August 14, 2018 | ° F

Can you hear us, Barchi? It’s us, Rutgers

Rutgers president’s inaccessibility frustrates, alienates concerned students

Old Queens is one of the most beautiful and historic areas on campus. As beautifully maintained as the lawns are, walking through them feels somewhat intimidating. Within the traditional brick walls of these buildings are the offices of University President Robert L. Barchi and the University administration. The atmosphere at Old Queens is fairly reflective of this administration itself — students often feel like a brick wall is in the way when trying to have their voices heard.

Students from Rutgers United Students Against Sweatshops led a peaceful protest to Barchi’s office at Old Queens just last week. They brought letters with them requesting that Rutgers purchase its apparel and merchandise with companies that have ethical business practices, namely, those that do not employ the use of sweatshops with unsafe working conditions. Seven students entered Old Queens to speak with the secretary and request a meeting with Barchi, and the entire building was subsequently put on lockdown. The police arrived shortly afterwards (although the administration claims that they “mistakenly” called them) and the entire situation was made to seem much more serious than it actually was. 

This just illustrates the lack of a relationship between students and University administration.

Activists from different student organizations on campus recently created a coalition called “Where RU Barchi,” with the goal of pressuring the president to directly address student concerns. The group is taking direct action to demand answers from Barchi. He announced this semester that he would not be meeting with students because he needs to meet with donors (just in case anyone wasn’t aware at this point, making it big in the Big Ten Conference is Rutgers’ main focus now).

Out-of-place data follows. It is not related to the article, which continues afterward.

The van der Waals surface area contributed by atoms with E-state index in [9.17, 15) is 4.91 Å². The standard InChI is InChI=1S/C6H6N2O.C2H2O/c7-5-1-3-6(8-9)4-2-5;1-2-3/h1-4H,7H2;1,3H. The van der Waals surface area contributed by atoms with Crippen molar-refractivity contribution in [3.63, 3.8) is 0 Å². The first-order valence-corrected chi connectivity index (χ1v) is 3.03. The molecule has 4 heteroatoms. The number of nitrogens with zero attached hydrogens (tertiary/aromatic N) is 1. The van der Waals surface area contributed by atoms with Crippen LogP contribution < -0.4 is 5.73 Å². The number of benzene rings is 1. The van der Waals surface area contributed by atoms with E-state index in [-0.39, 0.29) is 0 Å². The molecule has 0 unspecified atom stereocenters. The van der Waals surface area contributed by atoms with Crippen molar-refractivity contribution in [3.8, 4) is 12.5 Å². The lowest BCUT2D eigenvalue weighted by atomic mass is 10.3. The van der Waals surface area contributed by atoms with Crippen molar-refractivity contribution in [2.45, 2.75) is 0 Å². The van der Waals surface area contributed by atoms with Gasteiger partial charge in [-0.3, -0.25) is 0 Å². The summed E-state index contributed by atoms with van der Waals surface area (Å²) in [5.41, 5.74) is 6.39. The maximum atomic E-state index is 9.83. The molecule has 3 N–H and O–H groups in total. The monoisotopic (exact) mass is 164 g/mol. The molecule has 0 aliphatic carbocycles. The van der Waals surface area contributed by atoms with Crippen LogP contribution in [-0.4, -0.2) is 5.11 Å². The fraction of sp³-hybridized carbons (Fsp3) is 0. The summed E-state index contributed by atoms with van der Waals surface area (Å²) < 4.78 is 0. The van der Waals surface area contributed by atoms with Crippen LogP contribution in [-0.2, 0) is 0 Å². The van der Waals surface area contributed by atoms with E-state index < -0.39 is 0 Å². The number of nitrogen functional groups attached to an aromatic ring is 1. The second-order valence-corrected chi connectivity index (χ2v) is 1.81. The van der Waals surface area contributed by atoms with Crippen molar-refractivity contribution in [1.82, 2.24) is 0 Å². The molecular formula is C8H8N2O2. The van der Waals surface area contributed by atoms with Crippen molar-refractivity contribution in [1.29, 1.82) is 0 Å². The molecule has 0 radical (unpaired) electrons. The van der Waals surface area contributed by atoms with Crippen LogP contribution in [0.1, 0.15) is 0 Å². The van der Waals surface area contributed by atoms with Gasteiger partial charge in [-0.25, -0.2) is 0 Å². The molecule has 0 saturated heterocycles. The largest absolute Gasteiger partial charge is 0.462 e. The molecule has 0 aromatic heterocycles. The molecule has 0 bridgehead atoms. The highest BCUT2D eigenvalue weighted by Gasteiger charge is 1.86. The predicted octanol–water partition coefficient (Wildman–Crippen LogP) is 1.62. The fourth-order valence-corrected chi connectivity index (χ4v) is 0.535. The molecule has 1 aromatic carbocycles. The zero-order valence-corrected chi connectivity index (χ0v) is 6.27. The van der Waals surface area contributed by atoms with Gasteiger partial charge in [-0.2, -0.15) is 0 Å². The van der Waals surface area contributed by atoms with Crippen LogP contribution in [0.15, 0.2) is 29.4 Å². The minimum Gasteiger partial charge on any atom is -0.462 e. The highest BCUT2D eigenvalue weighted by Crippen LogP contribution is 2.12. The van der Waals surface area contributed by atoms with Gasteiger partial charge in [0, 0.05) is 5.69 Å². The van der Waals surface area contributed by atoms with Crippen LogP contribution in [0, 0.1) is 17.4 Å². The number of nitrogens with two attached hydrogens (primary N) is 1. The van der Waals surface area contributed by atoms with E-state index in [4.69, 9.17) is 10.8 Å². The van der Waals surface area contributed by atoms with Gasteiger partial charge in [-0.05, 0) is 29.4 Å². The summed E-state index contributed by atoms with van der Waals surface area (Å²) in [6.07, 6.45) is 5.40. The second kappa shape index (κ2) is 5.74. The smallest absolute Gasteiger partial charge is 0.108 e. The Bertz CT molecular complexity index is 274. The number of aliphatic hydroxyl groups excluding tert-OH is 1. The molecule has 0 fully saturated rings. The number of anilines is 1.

Ronald Liebowitz, president of Middlebury College in Vermont, is an example of a president who takes student input into consideration while also keeping the practical interests of the university in mind. Several years ago, he was approached by students who were concerned about the carbon footprint of their university and its harmful effects on the environment. Despite a tight budget (much like every other university in this economic climate), Liebowitz took the students’ proposal seriously and helped them convince the board of trustees that it was an issue important enough for the university to consider. Now, Middlebury is known as one of the greenest campuses in the country, and it has cut down on its carbon emissions by 40 percent. 

The student voice is important — after all, isn’t the point of a university to provide us with the resources to become the next world leaders? It’s incredibly discouraging to have our voices completely ignored not just by the president, but also by an administration so layered in bureaucracy that it seems no one is really taking our concerns seriously. We understand that Rutgers is a huge university, but that’s all the more reason for Barchi and the administration to make an extra effort to connect with students, even if it is just on a superficial level to appear more approachable. At the University of Nebraska, for instance, Chancellor Harvey Perlman regularly releases surprisingly funny YouTube videos to put a face to his position and invite students to connect with him on social media. 

On the other hand, Barchi comes off as a foreboding father who is too busy with business meetings and work to cultivate a relationship with his increasingly resentful children. Those children are going to graduate soon and become alumni who might be potential donors — if only they didn’t have such serious daddy issues. 

We would really appreciate a president who at least tries to care a little more about the student body. Getting enough funding to improve Rutgers is important, but so is listening to the concerns of the student body that the University is supposed to serve, and those things are not mutually exclusive.

The Daily Targum

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